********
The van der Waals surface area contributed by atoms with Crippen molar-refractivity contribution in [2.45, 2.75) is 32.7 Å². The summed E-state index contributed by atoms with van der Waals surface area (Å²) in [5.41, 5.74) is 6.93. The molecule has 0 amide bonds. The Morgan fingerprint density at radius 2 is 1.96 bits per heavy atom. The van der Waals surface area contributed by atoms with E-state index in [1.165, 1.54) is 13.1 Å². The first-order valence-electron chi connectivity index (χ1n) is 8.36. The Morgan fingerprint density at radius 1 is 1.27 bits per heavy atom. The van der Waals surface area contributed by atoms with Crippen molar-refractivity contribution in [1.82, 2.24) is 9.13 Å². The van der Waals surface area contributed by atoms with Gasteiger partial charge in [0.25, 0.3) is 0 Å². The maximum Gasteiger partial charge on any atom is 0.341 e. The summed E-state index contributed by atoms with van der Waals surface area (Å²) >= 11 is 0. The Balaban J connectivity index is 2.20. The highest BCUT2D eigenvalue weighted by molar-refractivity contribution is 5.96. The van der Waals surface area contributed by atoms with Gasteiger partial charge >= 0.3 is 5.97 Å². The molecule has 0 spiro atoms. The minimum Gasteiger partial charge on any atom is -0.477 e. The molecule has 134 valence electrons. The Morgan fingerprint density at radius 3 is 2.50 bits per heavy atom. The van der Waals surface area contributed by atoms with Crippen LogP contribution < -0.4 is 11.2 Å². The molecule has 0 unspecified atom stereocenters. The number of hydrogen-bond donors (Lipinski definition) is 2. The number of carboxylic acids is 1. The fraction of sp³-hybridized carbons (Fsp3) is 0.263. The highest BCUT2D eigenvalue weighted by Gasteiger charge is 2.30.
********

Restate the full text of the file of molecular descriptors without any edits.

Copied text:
The van der Waals surface area contributed by atoms with Crippen molar-refractivity contribution in [2.45, 2.75) is 32.7 Å². The summed E-state index contributed by atoms with van der Waals surface area (Å²) in [5.41, 5.74) is 6.93. The molecule has 0 amide bonds. The Morgan fingerprint density at radius 2 is 1.96 bits per heavy atom. The van der Waals surface area contributed by atoms with E-state index in [1.165, 1.54) is 13.1 Å². The first-order valence-electron chi connectivity index (χ1n) is 8.36. The Morgan fingerprint density at radius 1 is 1.27 bits per heavy atom. The van der Waals surface area contributed by atoms with Crippen molar-refractivity contribution in [1.82, 2.24) is 9.13 Å². The van der Waals surface area contributed by atoms with Gasteiger partial charge in [0.25, 0.3) is 0 Å². The maximum Gasteiger partial charge on any atom is 0.341 e. The summed E-state index contributed by atoms with van der Waals surface area (Å²) >= 11 is 0. The Balaban J connectivity index is 2.20. The highest BCUT2D eigenvalue weighted by molar-refractivity contribution is 5.96. The van der Waals surface area contributed by atoms with Gasteiger partial charge >= 0.3 is 5.97 Å². The molecule has 0 spiro atoms. The minimum Gasteiger partial charge on any atom is -0.477 e. The molecule has 134 valence electrons. The Morgan fingerprint density at radius 3 is 2.50 bits per heavy atom. The van der Waals surface area contributed by atoms with Crippen LogP contribution < -0.4 is 11.2 Å². The molecule has 0 unspecified atom stereocenters. The number of hydrogen-bond donors (Lipinski definition) is 2. The number of carboxylic acids is 1. The fraction of sp³-hybridized carbons (Fsp3) is 0.263. The highest BCUT2D eigenvalue weighted by Gasteiger charge is 2.30.